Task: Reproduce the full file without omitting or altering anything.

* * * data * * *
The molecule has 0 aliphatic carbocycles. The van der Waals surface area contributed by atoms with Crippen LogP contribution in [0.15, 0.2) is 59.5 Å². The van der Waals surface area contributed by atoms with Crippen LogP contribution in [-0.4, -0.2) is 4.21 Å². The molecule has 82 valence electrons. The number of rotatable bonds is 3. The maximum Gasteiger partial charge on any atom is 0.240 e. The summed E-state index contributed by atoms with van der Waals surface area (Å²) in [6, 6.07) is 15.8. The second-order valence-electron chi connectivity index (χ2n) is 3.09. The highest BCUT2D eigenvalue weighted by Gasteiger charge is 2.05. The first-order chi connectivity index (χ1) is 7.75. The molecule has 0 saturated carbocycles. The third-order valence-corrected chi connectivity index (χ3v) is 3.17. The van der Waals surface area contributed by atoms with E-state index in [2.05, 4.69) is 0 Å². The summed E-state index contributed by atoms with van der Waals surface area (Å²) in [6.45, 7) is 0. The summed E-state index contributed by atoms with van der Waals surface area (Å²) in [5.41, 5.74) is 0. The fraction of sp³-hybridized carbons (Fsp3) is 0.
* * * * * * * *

The molecule has 0 aliphatic carbocycles. The van der Waals surface area contributed by atoms with Crippen LogP contribution in [0.15, 0.2) is 59.5 Å². The van der Waals surface area contributed by atoms with Crippen LogP contribution in [-0.4, -0.2) is 4.21 Å². The molecule has 82 valence electrons. The number of rotatable bonds is 3. The maximum Gasteiger partial charge on any atom is 0.240 e. The summed E-state index contributed by atoms with van der Waals surface area (Å²) in [6, 6.07) is 15.8. The second-order valence-electron chi connectivity index (χ2n) is 3.09. The highest BCUT2D eigenvalue weighted by Gasteiger charge is 2.05. The first-order chi connectivity index (χ1) is 7.75. The molecule has 0 saturated carbocycles. The third-order valence-corrected chi connectivity index (χ3v) is 3.17. The van der Waals surface area contributed by atoms with E-state index in [2.05, 4.69) is 0 Å². The summed E-state index contributed by atoms with van der Waals surface area (Å²) in [6.45, 7) is 0. The summed E-state index contributed by atoms with van der Waals surface area (Å²) in [5.41, 5.74) is 0. The fraction of sp³-hybridized carbons (Fsp3) is 0.